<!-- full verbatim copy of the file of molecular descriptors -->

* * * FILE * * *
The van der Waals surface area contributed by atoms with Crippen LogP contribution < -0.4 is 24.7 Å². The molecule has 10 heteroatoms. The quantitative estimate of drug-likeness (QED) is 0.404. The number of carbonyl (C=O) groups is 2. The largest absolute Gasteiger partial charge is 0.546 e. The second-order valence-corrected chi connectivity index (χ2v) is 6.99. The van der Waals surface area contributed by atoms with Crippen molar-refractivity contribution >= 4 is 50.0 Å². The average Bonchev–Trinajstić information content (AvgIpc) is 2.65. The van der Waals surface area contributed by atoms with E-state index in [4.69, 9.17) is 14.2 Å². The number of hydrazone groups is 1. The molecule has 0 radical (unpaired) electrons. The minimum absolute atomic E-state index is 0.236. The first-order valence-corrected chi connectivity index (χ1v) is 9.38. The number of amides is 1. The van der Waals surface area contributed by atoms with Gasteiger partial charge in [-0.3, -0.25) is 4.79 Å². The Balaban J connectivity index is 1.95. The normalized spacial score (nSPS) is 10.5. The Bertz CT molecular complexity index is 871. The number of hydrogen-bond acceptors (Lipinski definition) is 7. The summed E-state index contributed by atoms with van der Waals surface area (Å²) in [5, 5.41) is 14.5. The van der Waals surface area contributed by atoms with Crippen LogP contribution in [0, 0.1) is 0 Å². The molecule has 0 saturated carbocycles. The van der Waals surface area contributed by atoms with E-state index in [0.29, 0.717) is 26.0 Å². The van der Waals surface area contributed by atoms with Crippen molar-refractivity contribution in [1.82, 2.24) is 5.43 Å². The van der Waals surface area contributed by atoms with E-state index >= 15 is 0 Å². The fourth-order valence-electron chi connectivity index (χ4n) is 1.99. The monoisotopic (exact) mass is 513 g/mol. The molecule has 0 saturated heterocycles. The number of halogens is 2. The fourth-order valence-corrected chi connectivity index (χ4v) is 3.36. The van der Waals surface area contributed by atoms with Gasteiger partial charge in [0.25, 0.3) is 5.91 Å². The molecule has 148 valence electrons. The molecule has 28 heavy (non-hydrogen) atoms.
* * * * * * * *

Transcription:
The van der Waals surface area contributed by atoms with Crippen LogP contribution < -0.4 is 24.7 Å². The molecule has 10 heteroatoms. The quantitative estimate of drug-likeness (QED) is 0.404. The number of carbonyl (C=O) groups is 2. The largest absolute Gasteiger partial charge is 0.546 e. The second-order valence-corrected chi connectivity index (χ2v) is 6.99. The van der Waals surface area contributed by atoms with Crippen molar-refractivity contribution >= 4 is 50.0 Å². The average Bonchev–Trinajstić information content (AvgIpc) is 2.65. The van der Waals surface area contributed by atoms with E-state index in [4.69, 9.17) is 14.2 Å². The number of hydrazone groups is 1. The molecule has 0 radical (unpaired) electrons. The minimum absolute atomic E-state index is 0.236. The first-order valence-corrected chi connectivity index (χ1v) is 9.38. The number of amides is 1. The van der Waals surface area contributed by atoms with Gasteiger partial charge in [-0.3, -0.25) is 4.79 Å². The Balaban J connectivity index is 1.95. The normalized spacial score (nSPS) is 10.5. The Bertz CT molecular complexity index is 871. The number of hydrogen-bond acceptors (Lipinski definition) is 7. The summed E-state index contributed by atoms with van der Waals surface area (Å²) in [5, 5.41) is 14.5. The van der Waals surface area contributed by atoms with Crippen LogP contribution in [0, 0.1) is 0 Å². The molecule has 0 saturated carbocycles. The van der Waals surface area contributed by atoms with E-state index in [0.29, 0.717) is 26.0 Å². The van der Waals surface area contributed by atoms with Crippen molar-refractivity contribution in [1.82, 2.24) is 5.43 Å². The van der Waals surface area contributed by atoms with E-state index >= 15 is 0 Å². The fourth-order valence-electron chi connectivity index (χ4n) is 1.99. The monoisotopic (exact) mass is 513 g/mol. The molecule has 0 saturated heterocycles. The number of halogens is 2. The fourth-order valence-corrected chi connectivity index (χ4v) is 3.36. The van der Waals surface area contributed by atoms with Gasteiger partial charge in [0.25, 0.3) is 5.91 Å². The molecule has 148 valence electrons. The molecule has 28 heavy (non-hydrogen) atoms.